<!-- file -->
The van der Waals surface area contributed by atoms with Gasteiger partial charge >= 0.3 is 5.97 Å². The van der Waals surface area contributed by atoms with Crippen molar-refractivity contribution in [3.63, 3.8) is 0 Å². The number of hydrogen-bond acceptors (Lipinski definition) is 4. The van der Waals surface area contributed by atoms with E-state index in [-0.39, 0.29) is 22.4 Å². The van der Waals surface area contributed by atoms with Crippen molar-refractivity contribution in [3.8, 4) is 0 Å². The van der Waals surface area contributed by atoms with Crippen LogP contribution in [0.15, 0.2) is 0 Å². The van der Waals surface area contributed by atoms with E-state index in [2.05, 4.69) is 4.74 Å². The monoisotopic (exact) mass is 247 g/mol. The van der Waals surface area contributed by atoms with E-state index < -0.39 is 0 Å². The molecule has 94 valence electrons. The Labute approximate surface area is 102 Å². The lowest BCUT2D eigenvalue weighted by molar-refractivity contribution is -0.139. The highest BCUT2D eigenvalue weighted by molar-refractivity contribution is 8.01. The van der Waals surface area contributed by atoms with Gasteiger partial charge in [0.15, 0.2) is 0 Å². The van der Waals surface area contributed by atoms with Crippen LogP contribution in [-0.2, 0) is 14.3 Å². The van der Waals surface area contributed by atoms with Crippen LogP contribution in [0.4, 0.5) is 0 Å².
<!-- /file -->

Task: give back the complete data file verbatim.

The van der Waals surface area contributed by atoms with Gasteiger partial charge >= 0.3 is 5.97 Å². The van der Waals surface area contributed by atoms with Crippen molar-refractivity contribution in [3.63, 3.8) is 0 Å². The number of hydrogen-bond acceptors (Lipinski definition) is 4. The van der Waals surface area contributed by atoms with E-state index in [-0.39, 0.29) is 22.4 Å². The van der Waals surface area contributed by atoms with Crippen molar-refractivity contribution in [3.8, 4) is 0 Å². The van der Waals surface area contributed by atoms with Crippen LogP contribution in [0.15, 0.2) is 0 Å². The van der Waals surface area contributed by atoms with E-state index in [2.05, 4.69) is 4.74 Å². The monoisotopic (exact) mass is 247 g/mol. The van der Waals surface area contributed by atoms with E-state index < -0.39 is 0 Å². The molecule has 94 valence electrons. The Labute approximate surface area is 102 Å². The lowest BCUT2D eigenvalue weighted by molar-refractivity contribution is -0.139. The highest BCUT2D eigenvalue weighted by molar-refractivity contribution is 8.01. The van der Waals surface area contributed by atoms with Gasteiger partial charge in [0.15, 0.2) is 0 Å². The van der Waals surface area contributed by atoms with Crippen LogP contribution in [-0.2, 0) is 14.3 Å². The van der Waals surface area contributed by atoms with Crippen LogP contribution in [0.4, 0.5) is 0 Å².